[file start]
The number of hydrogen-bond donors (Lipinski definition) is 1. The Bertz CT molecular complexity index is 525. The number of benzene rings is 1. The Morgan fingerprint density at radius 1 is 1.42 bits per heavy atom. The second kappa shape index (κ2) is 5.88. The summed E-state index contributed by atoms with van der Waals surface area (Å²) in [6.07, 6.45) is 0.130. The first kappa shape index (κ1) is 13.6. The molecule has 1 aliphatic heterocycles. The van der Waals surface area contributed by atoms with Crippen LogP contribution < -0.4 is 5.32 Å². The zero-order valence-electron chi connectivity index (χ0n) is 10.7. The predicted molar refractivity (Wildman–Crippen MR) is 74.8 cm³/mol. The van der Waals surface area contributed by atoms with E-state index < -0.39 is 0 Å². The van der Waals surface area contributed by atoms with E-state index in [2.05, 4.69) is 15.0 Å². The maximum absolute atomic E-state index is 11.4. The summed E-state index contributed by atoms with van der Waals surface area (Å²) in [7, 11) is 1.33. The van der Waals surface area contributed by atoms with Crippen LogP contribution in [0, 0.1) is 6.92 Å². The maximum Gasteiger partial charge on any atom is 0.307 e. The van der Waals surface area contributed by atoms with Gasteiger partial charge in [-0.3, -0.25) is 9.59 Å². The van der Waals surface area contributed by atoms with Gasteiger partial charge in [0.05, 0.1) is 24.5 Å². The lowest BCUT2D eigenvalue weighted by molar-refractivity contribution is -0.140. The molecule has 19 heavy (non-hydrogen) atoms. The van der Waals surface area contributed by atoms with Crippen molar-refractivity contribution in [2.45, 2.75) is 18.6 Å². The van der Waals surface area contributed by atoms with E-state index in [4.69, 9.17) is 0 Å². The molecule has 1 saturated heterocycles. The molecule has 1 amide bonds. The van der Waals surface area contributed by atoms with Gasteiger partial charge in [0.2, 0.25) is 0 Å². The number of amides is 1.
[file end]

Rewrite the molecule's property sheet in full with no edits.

The number of hydrogen-bond donors (Lipinski definition) is 1. The Bertz CT molecular complexity index is 525. The number of benzene rings is 1. The Morgan fingerprint density at radius 1 is 1.42 bits per heavy atom. The second kappa shape index (κ2) is 5.88. The summed E-state index contributed by atoms with van der Waals surface area (Å²) in [6.07, 6.45) is 0.130. The first kappa shape index (κ1) is 13.6. The molecule has 1 aliphatic heterocycles. The van der Waals surface area contributed by atoms with Crippen LogP contribution < -0.4 is 5.32 Å². The zero-order valence-electron chi connectivity index (χ0n) is 10.7. The predicted molar refractivity (Wildman–Crippen MR) is 74.8 cm³/mol. The van der Waals surface area contributed by atoms with E-state index < -0.39 is 0 Å². The van der Waals surface area contributed by atoms with E-state index in [2.05, 4.69) is 15.0 Å². The maximum absolute atomic E-state index is 11.4. The summed E-state index contributed by atoms with van der Waals surface area (Å²) in [7, 11) is 1.33. The van der Waals surface area contributed by atoms with Crippen LogP contribution in [0, 0.1) is 6.92 Å². The maximum Gasteiger partial charge on any atom is 0.307 e. The van der Waals surface area contributed by atoms with Gasteiger partial charge in [-0.3, -0.25) is 9.59 Å². The van der Waals surface area contributed by atoms with Gasteiger partial charge in [0.05, 0.1) is 24.5 Å². The lowest BCUT2D eigenvalue weighted by molar-refractivity contribution is -0.140. The molecule has 19 heavy (non-hydrogen) atoms. The van der Waals surface area contributed by atoms with Crippen molar-refractivity contribution in [2.45, 2.75) is 18.6 Å². The van der Waals surface area contributed by atoms with E-state index in [4.69, 9.17) is 0 Å². The molecule has 1 saturated heterocycles. The molecule has 1 amide bonds. The van der Waals surface area contributed by atoms with Gasteiger partial charge in [0.2, 0.25) is 0 Å². The number of amides is 1.